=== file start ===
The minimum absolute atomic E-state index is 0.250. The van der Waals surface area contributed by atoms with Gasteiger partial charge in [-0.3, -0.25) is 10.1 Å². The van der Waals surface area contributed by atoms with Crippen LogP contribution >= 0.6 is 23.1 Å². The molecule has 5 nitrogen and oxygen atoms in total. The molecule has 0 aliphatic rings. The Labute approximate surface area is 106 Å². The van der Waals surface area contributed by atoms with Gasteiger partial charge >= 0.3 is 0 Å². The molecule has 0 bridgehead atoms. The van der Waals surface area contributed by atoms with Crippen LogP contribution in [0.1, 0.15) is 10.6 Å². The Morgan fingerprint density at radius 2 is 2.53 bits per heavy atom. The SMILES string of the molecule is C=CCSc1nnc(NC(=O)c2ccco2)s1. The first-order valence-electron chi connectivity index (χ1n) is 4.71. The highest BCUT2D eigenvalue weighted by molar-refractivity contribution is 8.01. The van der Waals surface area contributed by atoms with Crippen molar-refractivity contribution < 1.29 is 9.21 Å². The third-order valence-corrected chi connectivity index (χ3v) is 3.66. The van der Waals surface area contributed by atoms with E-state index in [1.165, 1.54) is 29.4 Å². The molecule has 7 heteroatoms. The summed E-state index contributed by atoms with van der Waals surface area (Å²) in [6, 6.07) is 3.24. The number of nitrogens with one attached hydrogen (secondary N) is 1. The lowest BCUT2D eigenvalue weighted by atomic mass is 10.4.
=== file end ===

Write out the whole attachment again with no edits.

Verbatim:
The minimum absolute atomic E-state index is 0.250. The van der Waals surface area contributed by atoms with Gasteiger partial charge in [-0.3, -0.25) is 10.1 Å². The van der Waals surface area contributed by atoms with Crippen LogP contribution >= 0.6 is 23.1 Å². The molecule has 5 nitrogen and oxygen atoms in total. The molecule has 0 aliphatic rings. The Labute approximate surface area is 106 Å². The van der Waals surface area contributed by atoms with Gasteiger partial charge >= 0.3 is 0 Å². The molecule has 0 bridgehead atoms. The van der Waals surface area contributed by atoms with Crippen LogP contribution in [0.1, 0.15) is 10.6 Å². The Morgan fingerprint density at radius 2 is 2.53 bits per heavy atom. The SMILES string of the molecule is C=CCSc1nnc(NC(=O)c2ccco2)s1. The first-order valence-electron chi connectivity index (χ1n) is 4.71. The highest BCUT2D eigenvalue weighted by molar-refractivity contribution is 8.01. The van der Waals surface area contributed by atoms with Crippen molar-refractivity contribution < 1.29 is 9.21 Å². The third-order valence-corrected chi connectivity index (χ3v) is 3.66. The van der Waals surface area contributed by atoms with E-state index in [1.165, 1.54) is 29.4 Å². The molecule has 7 heteroatoms. The summed E-state index contributed by atoms with van der Waals surface area (Å²) in [6, 6.07) is 3.24. The number of nitrogens with one attached hydrogen (secondary N) is 1. The lowest BCUT2D eigenvalue weighted by atomic mass is 10.4.